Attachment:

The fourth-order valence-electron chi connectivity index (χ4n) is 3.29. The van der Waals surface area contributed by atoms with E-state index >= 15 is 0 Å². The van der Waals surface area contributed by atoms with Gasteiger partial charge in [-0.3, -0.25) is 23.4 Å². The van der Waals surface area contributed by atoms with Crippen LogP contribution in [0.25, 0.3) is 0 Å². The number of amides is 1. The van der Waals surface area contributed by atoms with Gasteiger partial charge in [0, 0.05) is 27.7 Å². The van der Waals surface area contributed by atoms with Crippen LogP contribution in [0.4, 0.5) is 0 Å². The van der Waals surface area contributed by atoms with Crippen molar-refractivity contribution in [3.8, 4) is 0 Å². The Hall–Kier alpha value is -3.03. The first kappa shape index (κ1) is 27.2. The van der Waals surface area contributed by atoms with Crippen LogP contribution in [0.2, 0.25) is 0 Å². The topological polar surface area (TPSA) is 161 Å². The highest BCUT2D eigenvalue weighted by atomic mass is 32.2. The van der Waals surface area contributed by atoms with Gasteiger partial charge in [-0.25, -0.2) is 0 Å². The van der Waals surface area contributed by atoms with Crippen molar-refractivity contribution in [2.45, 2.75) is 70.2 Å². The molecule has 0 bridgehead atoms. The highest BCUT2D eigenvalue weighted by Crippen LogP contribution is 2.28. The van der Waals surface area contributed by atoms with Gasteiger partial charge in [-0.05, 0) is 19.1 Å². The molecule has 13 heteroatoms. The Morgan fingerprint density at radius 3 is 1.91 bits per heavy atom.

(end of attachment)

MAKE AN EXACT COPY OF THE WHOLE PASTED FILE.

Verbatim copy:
The fourth-order valence-electron chi connectivity index (χ4n) is 3.29. The van der Waals surface area contributed by atoms with E-state index >= 15 is 0 Å². The van der Waals surface area contributed by atoms with Gasteiger partial charge in [-0.3, -0.25) is 23.4 Å². The van der Waals surface area contributed by atoms with Crippen LogP contribution in [0.25, 0.3) is 0 Å². The number of amides is 1. The van der Waals surface area contributed by atoms with Gasteiger partial charge in [0, 0.05) is 27.7 Å². The van der Waals surface area contributed by atoms with Crippen LogP contribution in [0.4, 0.5) is 0 Å². The van der Waals surface area contributed by atoms with Crippen molar-refractivity contribution in [3.8, 4) is 0 Å². The Hall–Kier alpha value is -3.03. The first kappa shape index (κ1) is 27.2. The van der Waals surface area contributed by atoms with Crippen LogP contribution in [0.2, 0.25) is 0 Å². The topological polar surface area (TPSA) is 161 Å². The highest BCUT2D eigenvalue weighted by atomic mass is 32.2. The van der Waals surface area contributed by atoms with Gasteiger partial charge in [-0.25, -0.2) is 0 Å². The van der Waals surface area contributed by atoms with Crippen molar-refractivity contribution in [2.45, 2.75) is 70.2 Å². The molecule has 0 bridgehead atoms. The highest BCUT2D eigenvalue weighted by Crippen LogP contribution is 2.28. The van der Waals surface area contributed by atoms with Gasteiger partial charge in [-0.05, 0) is 19.1 Å². The molecule has 13 heteroatoms. The Morgan fingerprint density at radius 3 is 1.91 bits per heavy atom.